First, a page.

And there’s quite a bit of other research going on right now, as summarized nicely here in this review by Rita Rubin in JAMA. She also cites some inconsistencies in the research to date, along with a discussion of the funders of some of the trials — not surprisingly, companies from the supplements industry and labs that offer vitamin D tests.

So where do I stand on this vitamin D issue?

It seems highly likely that low vitamin D levels are associated with worse outcomes in COVID-19. Levels are a marker for various components of ill health — inactivity, poor nutrition, lack of fresh air and sunshine.

Conversely, taking vitamin supplements in observational studies often is associated with better outcomes. Whether this is because such people are more health-seeking, or whether the supplement is doing anything, isn’t possible to disentangle. For a perfect example, here’s a recent study showing that regular supplement takers of vitamin D were less likely to get diagnosed with COVID-19. But the benefit didn’t appear to be mediated by higher vitamin D levels.

As to whether taking a vitamin D supplement causally helps to prevent or treat COVID-19, many questions remain. Would it work in everyone? Or just those with low levels? (Essentially every citizen in Boston this time of year, I write, as the snow briskly continues to fall.) Or would it provide benefits only to those at high risk of severe disease? And if one recommends it for patients, friends, and family, what’s the right dose? And the best formulation?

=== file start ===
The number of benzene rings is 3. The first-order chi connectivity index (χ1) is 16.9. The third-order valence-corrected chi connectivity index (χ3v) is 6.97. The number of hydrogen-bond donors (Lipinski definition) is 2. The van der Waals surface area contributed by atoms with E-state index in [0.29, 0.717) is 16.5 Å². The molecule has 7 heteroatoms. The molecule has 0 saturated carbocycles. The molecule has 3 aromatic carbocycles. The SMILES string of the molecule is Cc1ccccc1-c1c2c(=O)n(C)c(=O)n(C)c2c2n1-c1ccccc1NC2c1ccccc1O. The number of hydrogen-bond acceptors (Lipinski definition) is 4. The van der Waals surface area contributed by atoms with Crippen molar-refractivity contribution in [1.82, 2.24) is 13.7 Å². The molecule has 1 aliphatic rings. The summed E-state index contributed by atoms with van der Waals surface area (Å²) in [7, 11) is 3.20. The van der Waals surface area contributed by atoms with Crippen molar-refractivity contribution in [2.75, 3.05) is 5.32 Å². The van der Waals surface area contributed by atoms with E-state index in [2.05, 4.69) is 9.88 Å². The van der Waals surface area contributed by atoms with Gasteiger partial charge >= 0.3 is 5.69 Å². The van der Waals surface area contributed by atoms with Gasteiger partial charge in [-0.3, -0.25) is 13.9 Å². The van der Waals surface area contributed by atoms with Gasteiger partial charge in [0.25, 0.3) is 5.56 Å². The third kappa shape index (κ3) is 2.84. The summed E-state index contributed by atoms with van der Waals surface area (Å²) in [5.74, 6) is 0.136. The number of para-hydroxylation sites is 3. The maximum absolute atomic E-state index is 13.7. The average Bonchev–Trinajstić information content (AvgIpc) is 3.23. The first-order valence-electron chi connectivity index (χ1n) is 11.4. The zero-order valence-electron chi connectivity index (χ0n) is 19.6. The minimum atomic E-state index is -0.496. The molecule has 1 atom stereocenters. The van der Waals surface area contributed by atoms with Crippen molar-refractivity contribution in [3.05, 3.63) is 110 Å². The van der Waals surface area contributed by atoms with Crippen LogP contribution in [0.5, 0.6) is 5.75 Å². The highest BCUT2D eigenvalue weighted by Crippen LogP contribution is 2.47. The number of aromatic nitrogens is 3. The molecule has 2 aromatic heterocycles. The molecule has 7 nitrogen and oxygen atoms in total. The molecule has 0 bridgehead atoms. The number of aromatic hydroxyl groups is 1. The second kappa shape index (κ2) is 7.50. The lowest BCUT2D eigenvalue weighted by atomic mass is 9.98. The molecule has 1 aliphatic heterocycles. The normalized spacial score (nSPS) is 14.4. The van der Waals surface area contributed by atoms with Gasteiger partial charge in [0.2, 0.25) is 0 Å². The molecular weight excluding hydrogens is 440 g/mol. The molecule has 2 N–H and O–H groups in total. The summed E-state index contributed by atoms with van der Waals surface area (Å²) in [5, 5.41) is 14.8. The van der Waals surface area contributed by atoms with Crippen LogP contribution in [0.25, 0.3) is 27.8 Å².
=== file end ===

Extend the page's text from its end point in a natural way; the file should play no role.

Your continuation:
Fortunately, my hospital colleague Dr. JoAnn Manson is leading one of the many studies evaluating vitamin D, both as COVID-19 prevention and treatment. She has extensive experience running large clinical trials, all done by mail/remotely, so if we’re going to get an answer, she’s the right person to do it.

My prediction? Odds are it won’t do anything. But I hope I’m wrong.

That’s why we do the studies!

And here’s the David Meltzer podcast stream, in case you want to stay on this page and look at our cute dog.

 

40 Responses to “Does Taking Vitamin D Prevent or Treat COVID-19?”

  1. Deborah A ONan says:

    so is the covid variant infection prevented with the current vaccine?

    • Arturo Azpiroz says:

      the efficacy of the Pfizer-BioNTech COVID-19 vaccine may be only slightly reduced against B.1.351, according to anindustry-supported, in vitro study posted on the preprint server bioRxiv.

      For the study, researchers engineered three SARS-CoV-2 viruses that had spike protein mutations seen in B.1.351 and B.1.1.7, the variant first detected in the U.K. They then tested sera from 20 vaccinated people for neutralization against these viruses and wild-type SARS-CoV-2.

      Neutralization titers were roughly comparable for the three experimental viruses and wild-type virus. Of note, for one third of the serum samples, neutralization titers were half as high for the virus with B.1.351 mutations than for wild-type virus.